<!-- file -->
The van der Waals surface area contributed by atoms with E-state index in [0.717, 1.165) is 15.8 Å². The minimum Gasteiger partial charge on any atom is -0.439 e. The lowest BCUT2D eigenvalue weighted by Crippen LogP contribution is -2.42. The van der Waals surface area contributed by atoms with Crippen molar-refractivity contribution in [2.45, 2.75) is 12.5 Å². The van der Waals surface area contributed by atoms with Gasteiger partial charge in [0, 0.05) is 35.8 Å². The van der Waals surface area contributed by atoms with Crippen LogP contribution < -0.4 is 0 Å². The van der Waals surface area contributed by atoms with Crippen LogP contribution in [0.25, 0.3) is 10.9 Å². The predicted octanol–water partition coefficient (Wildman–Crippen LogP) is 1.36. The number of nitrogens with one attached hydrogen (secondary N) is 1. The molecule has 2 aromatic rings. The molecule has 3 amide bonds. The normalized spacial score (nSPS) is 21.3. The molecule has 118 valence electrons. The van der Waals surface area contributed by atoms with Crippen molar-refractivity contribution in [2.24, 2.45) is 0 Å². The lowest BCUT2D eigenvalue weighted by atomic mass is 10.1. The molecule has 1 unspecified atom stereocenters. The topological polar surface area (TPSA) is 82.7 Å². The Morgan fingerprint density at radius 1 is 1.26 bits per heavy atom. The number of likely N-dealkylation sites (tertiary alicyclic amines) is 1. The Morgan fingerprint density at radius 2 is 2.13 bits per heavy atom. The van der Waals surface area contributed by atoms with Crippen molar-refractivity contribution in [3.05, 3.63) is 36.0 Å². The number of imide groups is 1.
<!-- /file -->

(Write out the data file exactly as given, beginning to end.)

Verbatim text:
The van der Waals surface area contributed by atoms with E-state index in [0.717, 1.165) is 15.8 Å². The minimum Gasteiger partial charge on any atom is -0.439 e. The lowest BCUT2D eigenvalue weighted by Crippen LogP contribution is -2.42. The van der Waals surface area contributed by atoms with Crippen molar-refractivity contribution in [2.45, 2.75) is 12.5 Å². The van der Waals surface area contributed by atoms with Gasteiger partial charge in [0, 0.05) is 35.8 Å². The van der Waals surface area contributed by atoms with Crippen LogP contribution < -0.4 is 0 Å². The van der Waals surface area contributed by atoms with Crippen LogP contribution in [0.25, 0.3) is 10.9 Å². The predicted octanol–water partition coefficient (Wildman–Crippen LogP) is 1.36. The number of nitrogens with one attached hydrogen (secondary N) is 1. The molecule has 2 aromatic rings. The molecule has 3 amide bonds. The normalized spacial score (nSPS) is 21.3. The molecule has 118 valence electrons. The van der Waals surface area contributed by atoms with Crippen molar-refractivity contribution in [2.24, 2.45) is 0 Å². The lowest BCUT2D eigenvalue weighted by atomic mass is 10.1. The molecule has 1 unspecified atom stereocenters. The topological polar surface area (TPSA) is 82.7 Å². The Morgan fingerprint density at radius 1 is 1.26 bits per heavy atom. The number of likely N-dealkylation sites (tertiary alicyclic amines) is 1. The Morgan fingerprint density at radius 2 is 2.13 bits per heavy atom. The van der Waals surface area contributed by atoms with Crippen molar-refractivity contribution in [3.05, 3.63) is 36.0 Å². The number of imide groups is 1.